It’s Hindemith’s Birthday

Today, November 16th, is the birthdate of celebrated composer Paul Hindemith.  Hindemith, who passed away in 1963, contributed multiple canon works in both the orchestral and wind repertoires.  Born near Frankfurt am Maim, Germany, in 1895, Hindemith created a unique and memorable harmonic language that stemmed from his own system that ranked intervals from most to least dissonant.  His innovative harmonic language was coupled with an incredible mastery of counterpoint.

Celebrate his birthday with listenings of his Symphony in Bb for concert band, the wind transcription of his Symphonic Metamorphosis of Themes by Carl Maria von Weber (transcribed by Keith Wilson in cooperation with Hindemith himself), and the marvelous early work Konzertmusik für Blasorchester, Op. 41.

A recording of Konzertmusik für Blasorchester

5-Minute Read: What to Play?

As the competitive marching season begins to wind down, many of us are turning our thoughts to the literature we’ll tackle with our concert ensembles.  Every year, we weigh a multitude of factors in programming our Fall, Winter, and Spring concerts.  What is our instrumentation?  What performer strengths and weaknesses are inherent to our ensemble?  What is our audience?  To what important works do we want to expose our students?  With so many questions, there’s one question that sometimes gets lost in the shuffle.

Is This Music Worth It?

Dr. Myron Welch, my conducting teacher at the University of Iowa, was often careful to remind his students that we have a limited number of career musical choices as conductors.  Even if you are lucky to have a heavier concert schedule than most, how many different pieces of music will you get to rehearse and conduct in your career? 200? 250? With repeated works from canon repertoire and approved festival lists, 250 is a very generous estimate.

What I’m getting at is that, with such a limited number of musical opportunities, you want them all to count!  The worst feelings I’ve ever had as a conductor is that feeling of regret, years later, when I say to myself “why did I program that piece of music?” That’s rehearsal time that I want back.

Now, I’m not here to tell you which pieces are worth it, and which aren’t.  My choices wouldn’t be your own, and there are many sources of literature selection these days, such as the Teaching Music Through Performance series of textbooks.  No, I want you to take a moment to craft your own statement of musical aesthetic.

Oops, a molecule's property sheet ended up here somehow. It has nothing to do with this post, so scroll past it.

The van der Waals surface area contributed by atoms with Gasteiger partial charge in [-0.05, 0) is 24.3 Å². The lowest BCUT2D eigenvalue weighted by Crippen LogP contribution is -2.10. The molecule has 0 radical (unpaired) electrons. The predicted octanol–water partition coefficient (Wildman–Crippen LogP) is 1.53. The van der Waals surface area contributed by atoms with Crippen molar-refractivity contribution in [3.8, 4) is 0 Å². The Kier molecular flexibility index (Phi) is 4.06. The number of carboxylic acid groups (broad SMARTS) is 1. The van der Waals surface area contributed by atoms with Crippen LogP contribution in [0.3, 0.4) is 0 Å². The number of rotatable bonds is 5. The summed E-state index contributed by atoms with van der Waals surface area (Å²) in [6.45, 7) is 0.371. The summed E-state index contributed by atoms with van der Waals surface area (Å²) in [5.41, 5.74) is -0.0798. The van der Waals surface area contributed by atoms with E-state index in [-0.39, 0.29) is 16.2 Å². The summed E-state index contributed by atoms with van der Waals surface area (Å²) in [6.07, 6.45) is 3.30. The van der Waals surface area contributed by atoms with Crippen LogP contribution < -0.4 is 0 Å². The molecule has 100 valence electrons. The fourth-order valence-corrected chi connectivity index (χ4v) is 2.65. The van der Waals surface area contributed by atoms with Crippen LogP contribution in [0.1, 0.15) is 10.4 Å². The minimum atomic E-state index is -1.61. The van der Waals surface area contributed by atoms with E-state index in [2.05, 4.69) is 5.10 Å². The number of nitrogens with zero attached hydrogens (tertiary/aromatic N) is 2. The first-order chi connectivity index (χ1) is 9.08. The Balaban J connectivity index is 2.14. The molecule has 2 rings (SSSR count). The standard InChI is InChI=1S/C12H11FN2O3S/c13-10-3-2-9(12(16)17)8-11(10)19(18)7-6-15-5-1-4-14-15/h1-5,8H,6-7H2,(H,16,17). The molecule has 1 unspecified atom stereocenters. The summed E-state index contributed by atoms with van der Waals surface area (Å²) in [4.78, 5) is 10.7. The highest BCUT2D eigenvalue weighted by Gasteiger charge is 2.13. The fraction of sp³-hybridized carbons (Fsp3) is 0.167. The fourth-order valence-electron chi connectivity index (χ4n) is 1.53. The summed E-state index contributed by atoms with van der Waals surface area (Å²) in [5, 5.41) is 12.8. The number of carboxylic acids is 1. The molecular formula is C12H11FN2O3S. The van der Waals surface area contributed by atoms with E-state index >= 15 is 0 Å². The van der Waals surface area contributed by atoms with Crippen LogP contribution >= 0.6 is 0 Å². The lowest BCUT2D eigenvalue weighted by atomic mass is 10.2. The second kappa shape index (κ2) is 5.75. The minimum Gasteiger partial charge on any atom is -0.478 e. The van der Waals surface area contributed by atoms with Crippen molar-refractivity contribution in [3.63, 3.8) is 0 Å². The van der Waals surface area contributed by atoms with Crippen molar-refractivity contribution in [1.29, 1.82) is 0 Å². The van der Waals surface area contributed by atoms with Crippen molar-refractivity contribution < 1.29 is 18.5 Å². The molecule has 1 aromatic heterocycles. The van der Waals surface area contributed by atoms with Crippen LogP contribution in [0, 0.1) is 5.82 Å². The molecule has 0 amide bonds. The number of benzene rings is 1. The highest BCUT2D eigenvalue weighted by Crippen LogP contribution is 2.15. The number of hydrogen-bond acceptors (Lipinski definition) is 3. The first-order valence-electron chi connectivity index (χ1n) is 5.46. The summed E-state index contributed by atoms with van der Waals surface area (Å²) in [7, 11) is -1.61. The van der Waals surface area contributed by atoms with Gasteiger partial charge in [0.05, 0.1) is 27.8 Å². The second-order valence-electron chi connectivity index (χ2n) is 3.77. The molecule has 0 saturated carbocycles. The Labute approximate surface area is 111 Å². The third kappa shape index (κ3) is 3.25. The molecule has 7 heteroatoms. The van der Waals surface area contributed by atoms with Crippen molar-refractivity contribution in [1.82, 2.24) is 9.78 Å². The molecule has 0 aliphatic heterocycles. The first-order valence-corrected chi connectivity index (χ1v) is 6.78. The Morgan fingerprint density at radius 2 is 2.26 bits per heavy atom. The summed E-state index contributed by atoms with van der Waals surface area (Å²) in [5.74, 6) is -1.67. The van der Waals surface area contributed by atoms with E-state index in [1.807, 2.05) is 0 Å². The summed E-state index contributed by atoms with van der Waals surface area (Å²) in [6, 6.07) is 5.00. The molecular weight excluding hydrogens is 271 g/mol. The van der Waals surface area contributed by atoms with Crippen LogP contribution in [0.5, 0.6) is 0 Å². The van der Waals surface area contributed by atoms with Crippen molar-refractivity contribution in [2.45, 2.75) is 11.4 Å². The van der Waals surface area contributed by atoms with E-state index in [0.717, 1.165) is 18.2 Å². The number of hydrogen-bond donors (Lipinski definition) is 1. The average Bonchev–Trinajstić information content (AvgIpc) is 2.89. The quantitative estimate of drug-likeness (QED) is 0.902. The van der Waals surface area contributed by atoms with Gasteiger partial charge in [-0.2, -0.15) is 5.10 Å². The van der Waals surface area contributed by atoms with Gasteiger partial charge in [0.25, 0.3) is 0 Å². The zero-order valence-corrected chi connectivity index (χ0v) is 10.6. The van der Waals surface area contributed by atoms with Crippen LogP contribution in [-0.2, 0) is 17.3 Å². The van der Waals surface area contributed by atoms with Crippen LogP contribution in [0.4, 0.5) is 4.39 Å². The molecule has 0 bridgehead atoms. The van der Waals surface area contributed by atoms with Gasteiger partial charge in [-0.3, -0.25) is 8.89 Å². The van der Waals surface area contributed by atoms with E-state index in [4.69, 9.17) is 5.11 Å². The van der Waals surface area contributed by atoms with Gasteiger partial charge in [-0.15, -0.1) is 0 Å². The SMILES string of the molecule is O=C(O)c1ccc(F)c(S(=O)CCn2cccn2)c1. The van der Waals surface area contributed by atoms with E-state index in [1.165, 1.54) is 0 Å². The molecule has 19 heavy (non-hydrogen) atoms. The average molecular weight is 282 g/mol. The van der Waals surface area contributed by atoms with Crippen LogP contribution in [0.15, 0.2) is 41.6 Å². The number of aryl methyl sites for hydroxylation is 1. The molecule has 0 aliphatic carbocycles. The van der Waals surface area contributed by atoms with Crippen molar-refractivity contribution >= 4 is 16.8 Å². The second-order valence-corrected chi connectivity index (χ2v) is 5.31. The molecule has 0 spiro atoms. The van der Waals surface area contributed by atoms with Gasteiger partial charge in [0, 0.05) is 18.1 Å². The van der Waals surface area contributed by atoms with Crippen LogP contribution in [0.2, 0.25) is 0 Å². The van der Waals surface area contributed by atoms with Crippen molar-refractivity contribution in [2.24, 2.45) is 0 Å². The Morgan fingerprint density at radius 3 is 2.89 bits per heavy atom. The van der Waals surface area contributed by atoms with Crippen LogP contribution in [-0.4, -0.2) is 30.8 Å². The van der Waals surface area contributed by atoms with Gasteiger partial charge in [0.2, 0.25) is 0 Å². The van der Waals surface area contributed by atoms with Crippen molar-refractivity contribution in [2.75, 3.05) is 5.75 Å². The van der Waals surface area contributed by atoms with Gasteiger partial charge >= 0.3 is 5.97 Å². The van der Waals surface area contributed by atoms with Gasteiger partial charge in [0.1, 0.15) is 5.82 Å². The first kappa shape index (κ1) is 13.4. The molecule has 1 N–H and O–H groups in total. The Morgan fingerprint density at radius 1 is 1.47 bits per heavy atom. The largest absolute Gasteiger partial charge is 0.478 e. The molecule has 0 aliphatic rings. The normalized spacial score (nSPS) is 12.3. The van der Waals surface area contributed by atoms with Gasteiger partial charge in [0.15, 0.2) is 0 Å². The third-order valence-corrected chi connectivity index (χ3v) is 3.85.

Explain Yourself… to Yourself

I recommend that you take a moment to articulate to yourself, in writing, a guiding statement on what makes for quality concert literature. This is a personal statement.  I’ve developed the following guiding statement for selecting concert works:

  1. The work displays careful craftsmanship (i.e. extensive motivic development, economy of style and thematic content, impressive formal and harmonic construction)
  2. The work’s structure bears careful examination and analysis, holding up no matter how closely it is scrutinized.
  3. The work still manages to generate a genuine emotional response in the listener, and in the conductor, no matter how much time he/she has spent studying and rehearsing it.

The great thing about this process is that everyone’s personal statement can be different. What I think is a great piece, someone else will not, and vice-versa. But by creating this statement, at least I can ask myself honestly: “is this music going to be something I’m glad I spent three months with 25 years from now? Or will I want that time back?”

I urge you to take some time to craft this statement to yourself.  You’ll find that it not only focuses you on the right future literature for yourself and your ensembles, but that it also reveals something about yourself.  It will shine a light on why you highly value certain works of musical art, and that is a fascinating glimpse into our own minds.  And that’s insight that will serve you well, whether selecting music for a holiday concert, a chamber recital, a festival performance, or a spring finale.

Gustav Holst’s “Christmas Day”

Looking for some great holiday literature for your band’s upcoming concert? It can get difficult, since we’re limited to many of the same old standbys each year. May I suggest a beautiful setting of old carols by a giant in the world of wind band composition?

Gustav Holst originally wrote Christmas Day: Choral Fantasy on Old Carols in 1910 for his students at Morley College. The work was for organ, orchestra, and chorus, and includes beautifully written and juxtaposed settings of “Good Christian Men Rejoice,” “God Rest You Merry Gentlemen,” “Come Ye Lofty, Come Ye Lowly,” and “The First Nowell.” Featuring Holst’s inventive compositional techniques and instantly-recognizable ensemble colors, Christmas Day is a wonderful and moving holiday contribution from a serious and celebrated composer.

There are multiple versions for concert band that are faithful to the original work’s form and color.  I suggest checking out Larry Daehn’s excellent transcription.  Give it a try with your band today!